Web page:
First woman Moderator made a CBE
Published on 13 June 2018
The first female Moderator of the General Assembly of the Church of Scotland has been made a CBE in the Queen’s Birthday Honours List.
Dr Alison Elliot, the former Associate Director of the Centre for Theology and Public Issues at the University of Edinburgh, received the honour for public service.
She had previously received an OBE and in 2016 was the third person to receive a Lifetime Achievement Award in the Scottish Public Service Awards.
In public life, she was a member of the Christie Commission looking at the delivery of Scotland’s public services, convened the Scottish Council for Voluntary Organisations and chaired the Land Reform Review Group.
The Kirk elder is also General Secretary of the Royal Society of Edinburgh.
Dr Elliot, who was Moderator in 2004, said: “I've been tremendously lucky in the chances that have come my way to get involved in worthwhile activities with some remarkable people.
“I've enjoyed my work and seen it as a privilege, so to be awarded a CBE for it is a real bonus.”
Also in the Honours List, which marked the Queen’s 92nd birthday, there were several awards for services to the uniformed organisations in Scotland.
Diane Ross of Edinburgh was made an MBE for services to the Scouting movement and community in Edinburgh.
She has been involved with the Scouts and Cubs since 1963, and is currently leading the group at Blackhall St Columba’s Parish Church, where she is a member.
Ms Ross “I don’t think I’ve actually come down to Earth yet, even though I’ve known for six weeks.
“When I got the letter from St James’s Palace I actually thought it was a hoax and phoned them, and after a few questions the gentleman said ‘Madam, I can assure you it’s true’.
It’s a great honour but I still can’t really believe it’s happened to me.”
Ms Ross's ‘career’ with the Cubs has included stints as District Commissioner and Deputy District Commissioner, and she said she has retired three times only to be asked to come back.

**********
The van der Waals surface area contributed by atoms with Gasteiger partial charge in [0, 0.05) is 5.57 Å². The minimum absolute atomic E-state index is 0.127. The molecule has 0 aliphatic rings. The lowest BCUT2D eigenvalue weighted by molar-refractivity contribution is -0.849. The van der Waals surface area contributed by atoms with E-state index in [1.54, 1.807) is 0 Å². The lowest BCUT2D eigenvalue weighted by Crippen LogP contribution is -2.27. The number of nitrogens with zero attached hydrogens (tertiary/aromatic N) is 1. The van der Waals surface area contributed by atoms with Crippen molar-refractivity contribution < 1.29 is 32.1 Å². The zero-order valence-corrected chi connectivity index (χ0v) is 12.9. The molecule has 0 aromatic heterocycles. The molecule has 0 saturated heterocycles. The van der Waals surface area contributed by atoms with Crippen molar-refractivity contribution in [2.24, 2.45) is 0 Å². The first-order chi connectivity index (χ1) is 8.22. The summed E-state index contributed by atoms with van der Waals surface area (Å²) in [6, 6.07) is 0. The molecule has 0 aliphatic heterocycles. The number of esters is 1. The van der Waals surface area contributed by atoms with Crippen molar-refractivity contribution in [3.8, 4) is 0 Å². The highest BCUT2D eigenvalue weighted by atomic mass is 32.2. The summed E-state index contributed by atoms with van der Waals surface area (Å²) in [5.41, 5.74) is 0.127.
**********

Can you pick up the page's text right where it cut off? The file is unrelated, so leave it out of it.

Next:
“I have made lots of good friends, worked with lots of nice people, and the kids are absolutely wonderful,” she added.
Sandra MacDonald, captain of the 34th Glasgow Girls’ Brigade, was also made an MBE for services to the Brigade and Govan and Linthouse Parish Church.
She said: “I was absolutely shocked when I received the letter.
“I was home alone at the time and I just sat down and cried.
“It was a nice shock, quite overwhelming really.”
Ms MacDonald has been a pivotal figure in raising money for the church's Govan Cross building is in the midst of a £1.2 million repair and refurbishment programme.
Katherine McMath, County president of Girlguiding West Lothian, was made an OBE; and there was a BEM for Jenny Gray for services to the Scouting movement and the community in Newmachar and Aberdeen.
Professor Andrew Calder, the chair of Scotland’s Churches Trust, has been made MBE for services to obstetrics and gynaecology.
Professor Calder is retired from the Centre for Reproductive Health at the University of Edinburgh, and also chairs Tenovus Scotland, a charity supporting young researchers in medical science.
Charlotte Weir, a volunteer at Glasgow City Mission, was awarded a BEM for voluntary service.
The Mission posted on its Facebook page that Charlotte travels from the Isle of Arran every Friday to serve in its Urban café.